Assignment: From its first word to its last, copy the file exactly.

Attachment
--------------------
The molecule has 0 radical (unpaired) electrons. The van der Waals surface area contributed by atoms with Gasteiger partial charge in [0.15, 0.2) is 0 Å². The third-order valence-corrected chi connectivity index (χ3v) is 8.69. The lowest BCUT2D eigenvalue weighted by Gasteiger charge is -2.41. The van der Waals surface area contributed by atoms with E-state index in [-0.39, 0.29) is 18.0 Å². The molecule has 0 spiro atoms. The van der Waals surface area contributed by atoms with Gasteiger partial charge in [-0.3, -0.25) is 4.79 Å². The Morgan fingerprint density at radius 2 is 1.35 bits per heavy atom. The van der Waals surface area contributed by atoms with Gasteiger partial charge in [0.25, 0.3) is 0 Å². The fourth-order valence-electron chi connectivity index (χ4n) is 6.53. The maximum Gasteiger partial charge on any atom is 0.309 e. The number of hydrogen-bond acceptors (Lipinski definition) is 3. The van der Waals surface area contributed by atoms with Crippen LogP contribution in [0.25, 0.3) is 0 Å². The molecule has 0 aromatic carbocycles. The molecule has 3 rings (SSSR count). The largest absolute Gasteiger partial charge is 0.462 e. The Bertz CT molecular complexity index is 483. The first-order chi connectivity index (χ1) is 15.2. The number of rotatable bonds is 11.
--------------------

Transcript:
The molecule has 0 radical (unpaired) electrons. The van der Waals surface area contributed by atoms with Gasteiger partial charge in [0.15, 0.2) is 0 Å². The third-order valence-corrected chi connectivity index (χ3v) is 8.69. The lowest BCUT2D eigenvalue weighted by Gasteiger charge is -2.41. The van der Waals surface area contributed by atoms with E-state index in [-0.39, 0.29) is 18.0 Å². The molecule has 0 spiro atoms. The van der Waals surface area contributed by atoms with Gasteiger partial charge in [-0.3, -0.25) is 4.79 Å². The Morgan fingerprint density at radius 2 is 1.35 bits per heavy atom. The van der Waals surface area contributed by atoms with Gasteiger partial charge in [0.25, 0.3) is 0 Å². The fourth-order valence-electron chi connectivity index (χ4n) is 6.53. The maximum Gasteiger partial charge on any atom is 0.309 e. The number of hydrogen-bond acceptors (Lipinski definition) is 3. The van der Waals surface area contributed by atoms with Crippen LogP contribution in [0.25, 0.3) is 0 Å². The molecule has 0 aromatic carbocycles. The molecule has 3 rings (SSSR count). The largest absolute Gasteiger partial charge is 0.462 e. The Bertz CT molecular complexity index is 483. The first-order chi connectivity index (χ1) is 15.2. The number of rotatable bonds is 11.